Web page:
C L E A R I N G is proud to present an exhibition of sculptures by the eminent Austrian sculptor Bruno Gironcoli (1936-2010), the first collaboration between the gallery and the artist’s estate, and the inaugural exhibition of C L E A R I N G’s new Brussels exhibition space.
In 1977, Bruno Gironcoli became the successor to Fritz Wotruba’s position as the head of the School of Sculpture at the Academy of Fine Arts Vienna. For the first time, Gironcoli had at his disposition a vast studio and resources. This move would mark a significant transformation in his work to date—away from environmental installations and toward self-contained, monumental altarpieces, eventually leading to the later works exhibited at C L E A R I N G.
Here, Gironcoli’s grand, absurd, bulbous and pointy-edged vision truly began to ripen. His hybrid anthro-mechanical creations are at once body and machine, smooth and monumental, spaceships and weaponry. They are chariots and altars, odes to the post-war human form.
Indeed, Gironcoli’s most ardent artistic drive was toward the human body. For him, the body was a bearer of messages.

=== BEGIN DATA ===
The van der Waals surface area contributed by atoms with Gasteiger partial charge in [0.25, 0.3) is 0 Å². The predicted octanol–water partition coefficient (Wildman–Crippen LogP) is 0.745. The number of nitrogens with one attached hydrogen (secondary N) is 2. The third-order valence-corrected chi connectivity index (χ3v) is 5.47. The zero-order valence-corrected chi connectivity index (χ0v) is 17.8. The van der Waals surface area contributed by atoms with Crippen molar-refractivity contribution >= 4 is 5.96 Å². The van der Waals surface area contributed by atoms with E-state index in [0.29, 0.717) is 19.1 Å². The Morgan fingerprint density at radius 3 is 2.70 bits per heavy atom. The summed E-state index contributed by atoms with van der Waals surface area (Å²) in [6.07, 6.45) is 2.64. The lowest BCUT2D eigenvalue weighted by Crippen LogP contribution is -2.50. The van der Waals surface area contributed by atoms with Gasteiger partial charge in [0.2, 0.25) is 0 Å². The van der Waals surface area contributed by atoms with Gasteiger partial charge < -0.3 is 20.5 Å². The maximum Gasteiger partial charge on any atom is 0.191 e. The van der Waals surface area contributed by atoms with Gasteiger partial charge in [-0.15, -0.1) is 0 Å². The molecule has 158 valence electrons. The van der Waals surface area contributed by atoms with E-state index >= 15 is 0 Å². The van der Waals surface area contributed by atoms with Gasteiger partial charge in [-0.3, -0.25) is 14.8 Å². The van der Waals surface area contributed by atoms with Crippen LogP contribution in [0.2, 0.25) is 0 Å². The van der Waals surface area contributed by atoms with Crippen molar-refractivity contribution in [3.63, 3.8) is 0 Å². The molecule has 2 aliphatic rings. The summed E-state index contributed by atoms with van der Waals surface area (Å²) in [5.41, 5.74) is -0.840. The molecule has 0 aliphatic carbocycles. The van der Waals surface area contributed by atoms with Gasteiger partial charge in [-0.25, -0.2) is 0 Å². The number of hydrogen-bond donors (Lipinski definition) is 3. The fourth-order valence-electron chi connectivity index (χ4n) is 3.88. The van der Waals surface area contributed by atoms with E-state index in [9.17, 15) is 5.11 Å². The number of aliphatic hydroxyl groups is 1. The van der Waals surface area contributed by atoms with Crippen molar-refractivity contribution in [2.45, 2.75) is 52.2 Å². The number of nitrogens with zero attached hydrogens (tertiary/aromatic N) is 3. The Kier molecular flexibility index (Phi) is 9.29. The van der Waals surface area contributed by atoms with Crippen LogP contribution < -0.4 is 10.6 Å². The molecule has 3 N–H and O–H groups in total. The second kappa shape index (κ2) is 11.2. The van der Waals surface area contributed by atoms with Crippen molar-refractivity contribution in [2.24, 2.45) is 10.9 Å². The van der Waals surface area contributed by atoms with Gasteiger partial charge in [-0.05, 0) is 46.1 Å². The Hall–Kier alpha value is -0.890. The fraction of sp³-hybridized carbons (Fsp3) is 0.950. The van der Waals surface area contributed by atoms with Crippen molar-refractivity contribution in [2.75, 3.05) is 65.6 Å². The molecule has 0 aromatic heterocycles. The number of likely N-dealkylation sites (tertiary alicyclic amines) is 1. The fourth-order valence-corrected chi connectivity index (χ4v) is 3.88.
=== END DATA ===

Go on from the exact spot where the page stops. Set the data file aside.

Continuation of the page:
The constellation of works on view here are neither memorial, nor portrait, nor ode, but relish in their contradictions: we see metal as molded and alive, surfaces as synthetically polished yet violently angular. Seen together, the sculptures simultaneously appear as vessels of human monstrosity and of triumph.
Time too appears unplaceable and cyclical: the forms carry a decidedly futuristic tone but remain intimately centred in the artist’s past, as in Wir Villacher Kinder, titled after Gironcoli’s birthplace. Here, infant bodies pinned to plates are moved through a Fordist production process, continually born and sacrifced. This important work acts as a keystone for the exhibition, not merely due to its formal achievements, but to its deeply personal nature, confronting Gironcoli’s early wartime familial traumas as well as those of his generation’s.
Each sculpture is painted in silver and gold, perhaps a nod to his beginnings as a goldsmith or the opulence of his adopted city, Vienna, but more likely as a reaction to the weight and value of classical sculpture. From the early 1960s on, Gironcoli experimented extensively with polyester, a cheap and readily available material favoured by he and his contemporaries for its embodiment of the shifting value of human consumption.
It is striking that, throughout his career, Bruno Gironcoli resisted adherence to a specific art movement. While he is often associated with the Vienna Actionists (and in particular Rudolf Schwarzkogler), Gironcoli always preferred to remain an outsider. In the artist’s words:
“The sculptor has no employer; he has to go beyond this paralysing situation; the model and the vacuum of the model become desire and unconsciousness.”
C L E A R I N G (press release)